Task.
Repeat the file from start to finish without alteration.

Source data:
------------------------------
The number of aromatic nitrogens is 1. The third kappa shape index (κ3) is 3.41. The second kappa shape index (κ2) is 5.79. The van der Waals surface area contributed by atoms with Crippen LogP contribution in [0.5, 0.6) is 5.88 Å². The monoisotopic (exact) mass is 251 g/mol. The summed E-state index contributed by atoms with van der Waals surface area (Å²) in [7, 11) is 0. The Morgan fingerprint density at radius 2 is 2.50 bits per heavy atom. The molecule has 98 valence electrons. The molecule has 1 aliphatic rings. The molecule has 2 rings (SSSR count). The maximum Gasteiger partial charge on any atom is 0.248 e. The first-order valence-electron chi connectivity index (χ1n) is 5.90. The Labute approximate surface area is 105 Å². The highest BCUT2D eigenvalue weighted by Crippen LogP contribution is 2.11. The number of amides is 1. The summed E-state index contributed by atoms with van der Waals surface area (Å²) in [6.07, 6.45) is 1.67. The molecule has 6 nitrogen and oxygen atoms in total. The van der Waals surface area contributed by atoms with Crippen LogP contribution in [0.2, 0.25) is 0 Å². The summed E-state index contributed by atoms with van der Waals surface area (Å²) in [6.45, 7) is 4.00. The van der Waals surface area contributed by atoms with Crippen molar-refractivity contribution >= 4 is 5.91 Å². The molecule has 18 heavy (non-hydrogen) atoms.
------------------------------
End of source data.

The number of aromatic nitrogens is 1. The third kappa shape index (κ3) is 3.41. The second kappa shape index (κ2) is 5.79. The van der Waals surface area contributed by atoms with Crippen LogP contribution in [0.5, 0.6) is 5.88 Å². The monoisotopic (exact) mass is 251 g/mol. The summed E-state index contributed by atoms with van der Waals surface area (Å²) in [7, 11) is 0. The Morgan fingerprint density at radius 2 is 2.50 bits per heavy atom. The molecule has 98 valence electrons. The molecule has 1 aliphatic rings. The molecule has 2 rings (SSSR count). The maximum Gasteiger partial charge on any atom is 0.248 e. The first-order valence-electron chi connectivity index (χ1n) is 5.90. The Labute approximate surface area is 105 Å². The highest BCUT2D eigenvalue weighted by Crippen LogP contribution is 2.11. The number of amides is 1. The summed E-state index contributed by atoms with van der Waals surface area (Å²) in [6.07, 6.45) is 1.67. The molecule has 6 nitrogen and oxygen atoms in total. The van der Waals surface area contributed by atoms with Crippen LogP contribution in [0.2, 0.25) is 0 Å². The summed E-state index contributed by atoms with van der Waals surface area (Å²) in [6.45, 7) is 4.00. The van der Waals surface area contributed by atoms with Crippen molar-refractivity contribution >= 4 is 5.91 Å². The molecule has 18 heavy (non-hydrogen) atoms.